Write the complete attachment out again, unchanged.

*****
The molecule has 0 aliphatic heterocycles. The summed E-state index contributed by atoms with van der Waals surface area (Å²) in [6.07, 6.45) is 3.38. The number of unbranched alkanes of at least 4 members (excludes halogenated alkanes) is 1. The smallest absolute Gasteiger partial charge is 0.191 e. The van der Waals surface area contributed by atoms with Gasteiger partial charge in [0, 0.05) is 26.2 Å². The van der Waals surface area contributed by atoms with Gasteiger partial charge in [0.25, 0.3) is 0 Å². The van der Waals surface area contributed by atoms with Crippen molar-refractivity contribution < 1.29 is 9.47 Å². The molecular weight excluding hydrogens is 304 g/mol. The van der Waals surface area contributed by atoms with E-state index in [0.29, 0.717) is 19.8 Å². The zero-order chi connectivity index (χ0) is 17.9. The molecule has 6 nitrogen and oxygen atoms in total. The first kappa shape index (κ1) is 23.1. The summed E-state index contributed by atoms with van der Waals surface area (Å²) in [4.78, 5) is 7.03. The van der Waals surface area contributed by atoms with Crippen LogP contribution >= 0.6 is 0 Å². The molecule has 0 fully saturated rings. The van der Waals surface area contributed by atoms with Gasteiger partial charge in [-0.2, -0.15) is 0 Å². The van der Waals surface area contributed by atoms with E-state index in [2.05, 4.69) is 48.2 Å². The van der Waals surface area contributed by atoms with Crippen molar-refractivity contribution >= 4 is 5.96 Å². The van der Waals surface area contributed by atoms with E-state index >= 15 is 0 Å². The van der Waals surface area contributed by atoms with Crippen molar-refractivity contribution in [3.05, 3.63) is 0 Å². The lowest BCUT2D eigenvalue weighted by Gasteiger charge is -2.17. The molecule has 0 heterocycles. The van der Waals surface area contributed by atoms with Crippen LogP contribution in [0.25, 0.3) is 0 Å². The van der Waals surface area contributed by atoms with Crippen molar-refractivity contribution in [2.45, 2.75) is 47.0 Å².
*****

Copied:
The molecule has 0 aliphatic heterocycles. The summed E-state index contributed by atoms with van der Waals surface area (Å²) in [6.07, 6.45) is 3.38. The number of unbranched alkanes of at least 4 members (excludes halogenated alkanes) is 1. The smallest absolute Gasteiger partial charge is 0.191 e. The van der Waals surface area contributed by atoms with Gasteiger partial charge in [0, 0.05) is 26.2 Å². The van der Waals surface area contributed by atoms with Gasteiger partial charge in [0.25, 0.3) is 0 Å². The van der Waals surface area contributed by atoms with Crippen molar-refractivity contribution < 1.29 is 9.47 Å². The molecular weight excluding hydrogens is 304 g/mol. The van der Waals surface area contributed by atoms with E-state index in [0.29, 0.717) is 19.8 Å². The zero-order chi connectivity index (χ0) is 17.9. The molecule has 6 nitrogen and oxygen atoms in total. The first kappa shape index (κ1) is 23.1. The summed E-state index contributed by atoms with van der Waals surface area (Å²) in [4.78, 5) is 7.03. The van der Waals surface area contributed by atoms with Crippen LogP contribution >= 0.6 is 0 Å². The molecule has 0 fully saturated rings. The van der Waals surface area contributed by atoms with Gasteiger partial charge in [-0.2, -0.15) is 0 Å². The van der Waals surface area contributed by atoms with E-state index in [2.05, 4.69) is 48.2 Å². The van der Waals surface area contributed by atoms with Crippen molar-refractivity contribution >= 4 is 5.96 Å². The van der Waals surface area contributed by atoms with E-state index >= 15 is 0 Å². The van der Waals surface area contributed by atoms with Crippen molar-refractivity contribution in [3.05, 3.63) is 0 Å². The lowest BCUT2D eigenvalue weighted by Gasteiger charge is -2.17. The molecule has 0 heterocycles. The van der Waals surface area contributed by atoms with Crippen LogP contribution in [0.25, 0.3) is 0 Å². The van der Waals surface area contributed by atoms with Crippen molar-refractivity contribution in [2.45, 2.75) is 47.0 Å².